Author: Marc W. Patry, Veronica Stinson & Steven M. Smith
Year and Publisher: 2009, Law Reform Commission of Nova Scotia
Description: Evaluation of the Nova Scotia Small Claims Court by researchers from Saint Mary's University, concluding that the court provides 'quick, informal, and affordable access to justice' but identifying enforcement of judgments as an area of concern.
Link: http://www.lawreform.ns.ca/Downloads/SmallClaimsFinaReportFINAL.pdf
 


Civil Legal Needs Research Report
Author: Carol McEown
Year and Publisher: 2009, Law Foundation of British Columbia
Description: Looking at what can be abstracted from civil legal needs surveys, from previous poverty law needs assessments, as well as other current legal needs, and the gravity of the unmet needs problems.
Link: http://www.lawfoundationbc.org/reports-papers/
 


 

Alternative Dispute Resolution

There are a variety of alternatives to the successful resolution of disputes other than trial.  The use of ADR allows parties to choose a dispute resolution method that suits their needs, and ideally reduces expenses, increases party satisfaction, and offers a more timely resolution of issues.  Because court-connected ADR is a method of case disposition, the final resolution may be presented to a judge for entry as the final disposition of the case, or for enforcement of the outcome.

Links to related resources are listed below.

 

White Paper on Family Relations Act Reform: Proposals for a New Family Law Act
Author: British Columbia Ministry of the Attorney General; Justice Services Branch; Civil Policy and Legislation Office
Year and Publisher: 2010, British Columbia Ministry of the Attorney General
Description: White paper to promote discussion of proposed changes to BC's Family Relations Act, including a focus on non-court dispute resolution.
Link: http://www.ag.gov.bc.ca/legislation/pdf/Family-Law-White-Paper.pdf
 


Report of the Scottish Civil Courts Review
Author: Launched by the Lord Justice Clerk, the Rt Hon Lord Gill
Year and Publisher: 2009, Scottish Courts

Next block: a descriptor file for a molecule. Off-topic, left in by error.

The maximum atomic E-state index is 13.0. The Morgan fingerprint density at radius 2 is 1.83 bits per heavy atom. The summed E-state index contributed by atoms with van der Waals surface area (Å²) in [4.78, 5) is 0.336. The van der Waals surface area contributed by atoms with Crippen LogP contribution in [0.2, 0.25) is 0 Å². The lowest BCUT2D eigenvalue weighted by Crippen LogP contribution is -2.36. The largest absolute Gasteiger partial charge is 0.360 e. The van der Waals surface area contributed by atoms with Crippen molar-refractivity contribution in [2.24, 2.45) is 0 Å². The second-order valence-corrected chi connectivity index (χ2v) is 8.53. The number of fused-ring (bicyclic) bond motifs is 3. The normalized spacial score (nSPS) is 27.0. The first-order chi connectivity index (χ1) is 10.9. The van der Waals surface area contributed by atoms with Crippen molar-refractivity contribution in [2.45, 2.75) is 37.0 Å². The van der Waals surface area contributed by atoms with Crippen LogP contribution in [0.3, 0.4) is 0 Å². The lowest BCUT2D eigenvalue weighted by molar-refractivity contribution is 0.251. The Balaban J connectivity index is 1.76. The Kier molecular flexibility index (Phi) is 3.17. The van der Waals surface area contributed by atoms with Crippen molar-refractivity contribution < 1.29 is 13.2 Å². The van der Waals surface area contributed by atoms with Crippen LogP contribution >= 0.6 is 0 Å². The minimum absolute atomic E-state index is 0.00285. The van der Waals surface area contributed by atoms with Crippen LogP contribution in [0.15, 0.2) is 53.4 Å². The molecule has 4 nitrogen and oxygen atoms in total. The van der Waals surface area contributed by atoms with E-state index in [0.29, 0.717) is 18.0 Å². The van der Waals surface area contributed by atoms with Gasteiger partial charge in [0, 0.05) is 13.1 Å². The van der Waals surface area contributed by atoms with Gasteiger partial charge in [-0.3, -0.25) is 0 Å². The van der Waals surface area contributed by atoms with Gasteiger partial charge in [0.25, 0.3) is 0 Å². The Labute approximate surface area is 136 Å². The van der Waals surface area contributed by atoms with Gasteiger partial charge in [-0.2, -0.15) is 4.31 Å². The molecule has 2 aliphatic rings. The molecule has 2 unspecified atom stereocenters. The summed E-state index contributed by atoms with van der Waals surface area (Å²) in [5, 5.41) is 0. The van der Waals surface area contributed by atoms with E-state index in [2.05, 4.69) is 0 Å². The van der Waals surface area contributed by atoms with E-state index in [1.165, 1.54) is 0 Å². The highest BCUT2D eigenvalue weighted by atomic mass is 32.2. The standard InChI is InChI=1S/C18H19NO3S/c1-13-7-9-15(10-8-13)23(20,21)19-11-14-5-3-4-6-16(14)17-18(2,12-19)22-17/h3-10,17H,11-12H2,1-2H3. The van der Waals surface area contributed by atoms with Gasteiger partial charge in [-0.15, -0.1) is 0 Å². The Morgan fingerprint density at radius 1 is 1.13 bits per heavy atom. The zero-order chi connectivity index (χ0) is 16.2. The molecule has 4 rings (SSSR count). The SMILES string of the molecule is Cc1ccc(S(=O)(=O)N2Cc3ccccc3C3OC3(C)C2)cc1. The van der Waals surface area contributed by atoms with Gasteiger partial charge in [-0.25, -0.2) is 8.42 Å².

Description: Report of the Scottish Civil Courts Review, launched by the Lord Justice Clerk, the Rt Hon Lord Gill, on the cost of litigation, the alternative dispute resolution, communication and case management, and specialisation of courts or procedures.
Link: http://www.scotcourts.gov.uk/civilcourtsreview/

 


Canadian Federal and Provincial Administrative Legislation Containing ADR Processes
Author: Trevor C. Farrow and Ada Ho
Year and Publisher: 2007, The Canadian Forum on Civil Justice
Description: This document provides a sampling of Canadian federal and provincial legislation dealing with various forms of Alternative Dispute Resolution, with a heavier focus in the areas of Health, Environment, Labour and Human Rights. 
Link: Admin Legislation Chart - Sept 22, 2007.pdf

 


Administrative Tribunals Using ADR
Author: Trevor C. Farrow and Ada Ho
Year and Publisher: 2007, The Canadian Forum on Civil Justice
Description: This document provides a sampling of administrative tribunals available in Canada, many of which use some form of ADR.  The primary focus areas of the tribunals are Health, Environment, Labour and Human Rights.
Link: Administrative Tribunal Legislation - May 17, 2007.pdf

 


ADR and the Public Interest; Le Règlement Extrajudiciaire des Différends (RED) et l'Intérêt Public
Author: Lorne Sossin
Year and Publisher: 2006, Canadian Forum on Civil Justice
Description: Presented at the Conference: Into the Future: The Agenda for Civil Justice Reform on May 2, 2006
Link: sossin-en.pdf
         sossin-fr.pdf

 


Personal Reflections on ADR Reforms = Réflexions Personnelles sur la Réforme du RED
Author: David Tavender
Year and Publisher: 2006, Canadian Forum on Civil Justice
Description: Presented at the Conference: Into the Future: The Agenda for Civil Justice Reform on May 2, 2006
Link: tavender-en.pdf
          tavender-fr.pdf

 


Some Industry Responses to Dispute Resolution = La Résolution des Conflits : Quelques Réactions de l'Industrie
Author: S. Noel Rea
Year and Publisher: 2006, News & Views on Civil Justice Reform , Canadian Forum on Civil Justice
Description: Looking at one counsel’s experience with introducing alternative dispute resolution (ADR) in a corporate setting.
Link: newsviews09-en.pdf
         newsviews09-en.pdf

 


Privatizing our Public Civil Justice System; La Privatisation du Système Public de Justice Civile
Author: Trevor C. W. Farrow
Year and Publisher: 2006, News & Views on Civil Justice Reform, Canadian Forum on Civil Justice
Description: “There is a real danger that parties, particularly those with power, will increasingly use this privatizing system in order to circumvent public policies, accountability and notions of basic procedural fairness.”
Link: newsviews09-en.pdf   
          newsviews09-fr.pdf
 


Offers to Settle in the Federal Court of Appeal and in the Federal Court
Author: Rules Subcommittee on Offers to Settle [Federal Court]
Year and Publisher: 2004, Rules Subcommittee on Offers to Settle, Ottawa, Ontario